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Measuring Our Full Body of Work

Beyond the Titanic and Little Big Horn


   No one wants to be remembered as the Captain of the Titanic. The sinking in the Atlantic Ocean of the world’s greatest luxury liner by an iceberg in 1912 has become one of history’s most infamous maritime stories.

   The Battle of Little Big Horn was considered one of the great American military failures to date when in 1876 the Commander of a United States Calvary regiment made tactical errors, underestimated the enemy and was routed by Native American forces.

   Captain Edward John Smith and General George Foster Custer are easily known for their tragic last acts in command, the sinking of the Titanic and Custer’s Last Stand at Little Big Horn. The end result of their last commands cost many people their lives and marked their careers. Measured solely by these isolated events, most observers would rank these gentlemen two of the biggest losers of their era.

   But a closer look at history and by measuring their full bodies of work; Smith and Custer were ultra-successful, decorated and accomplished professionals who had successfully commanded ships and troops for many years with commendation and bravery.

   Captain Smith was a veteran of the British Royal Navy and rose quickly through the ranks of the commercial passenger ship trade. He commanded several maiden voyages of the world’s newest and expensive ships successfully and was considered one of the world’s finest ship captains. In fact, Smith was the requested captain of the aristocracy of England whenever they made their trans-Atlantic voyages.

   General Custer was a decorated commander and graduate of West Point Military Academy. Custer rose in the ranks of the Union Army and was considered to have played decisive roles in the major battles of the Civil War that helped the Union Army win. His prowess and leadership skills were highly recognized and he was given command of troops in the Indian Wars and was popular among his men.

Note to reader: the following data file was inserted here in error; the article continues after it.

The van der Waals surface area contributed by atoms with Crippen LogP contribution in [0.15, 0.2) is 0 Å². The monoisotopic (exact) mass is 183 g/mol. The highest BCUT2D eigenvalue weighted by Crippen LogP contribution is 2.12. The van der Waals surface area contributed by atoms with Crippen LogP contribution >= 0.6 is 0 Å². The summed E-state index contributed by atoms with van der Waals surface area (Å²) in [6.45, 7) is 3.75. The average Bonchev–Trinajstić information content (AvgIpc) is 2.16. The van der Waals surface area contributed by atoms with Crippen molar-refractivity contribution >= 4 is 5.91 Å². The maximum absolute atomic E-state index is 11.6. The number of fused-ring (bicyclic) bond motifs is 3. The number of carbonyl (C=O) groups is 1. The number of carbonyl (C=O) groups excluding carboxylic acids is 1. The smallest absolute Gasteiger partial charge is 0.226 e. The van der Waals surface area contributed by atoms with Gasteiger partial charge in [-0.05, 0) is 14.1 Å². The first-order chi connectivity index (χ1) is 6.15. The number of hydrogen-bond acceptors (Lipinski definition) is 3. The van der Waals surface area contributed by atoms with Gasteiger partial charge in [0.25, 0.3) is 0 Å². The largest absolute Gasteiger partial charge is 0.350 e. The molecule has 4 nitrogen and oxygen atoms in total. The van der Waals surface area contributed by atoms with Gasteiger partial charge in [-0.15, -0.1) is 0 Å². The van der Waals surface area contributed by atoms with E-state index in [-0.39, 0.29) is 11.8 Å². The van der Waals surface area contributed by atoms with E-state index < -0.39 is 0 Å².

I mention these two historical events and these two men today for several reasons. Whatever tragedy befalls us or whatever dreadful failure we might experience, or even preside over; it does not, and should not tell our whole life’s story. We must examine the full body of every person’s life and work. Everyone may not command a ship that wrecks or lead a calvary to slaughter, but each of us will stumble and fall in life. We will make a huge personal life mistake or become part of a project or enterprise that will blunder.

   Society and critics are quick to judge and make assumptions about the last or worst events of your life. But by looking beyond those titanic moments and little big horn experiences of others, we may discover with great surprise the real accomplishment and beauty that resides in the lives of others. We must always consider the full body of work as the truest measurement of a person’s life contribution and cease judging others for one big event.

   So as we evaluate history and the lives of other people, let’s broaden our scope and make allowances for the success and accomplishment that can often lay beneath the rubble of our last or worst events. When you do, you might even decide to sail again with Captain Smith or go into battle under the command of General Custer. And by looking deeper into the full body of work of others; you will nearly always find that the sparkles usually outnumber the splinters.

Joe Turnham has gained a national reputation both as a political figure and tier-one consultant to a myriad of clients. Joe’s services are in demand nationally as a consultant, speaker, political advisor and commentator. Click here to learn more about Joe.

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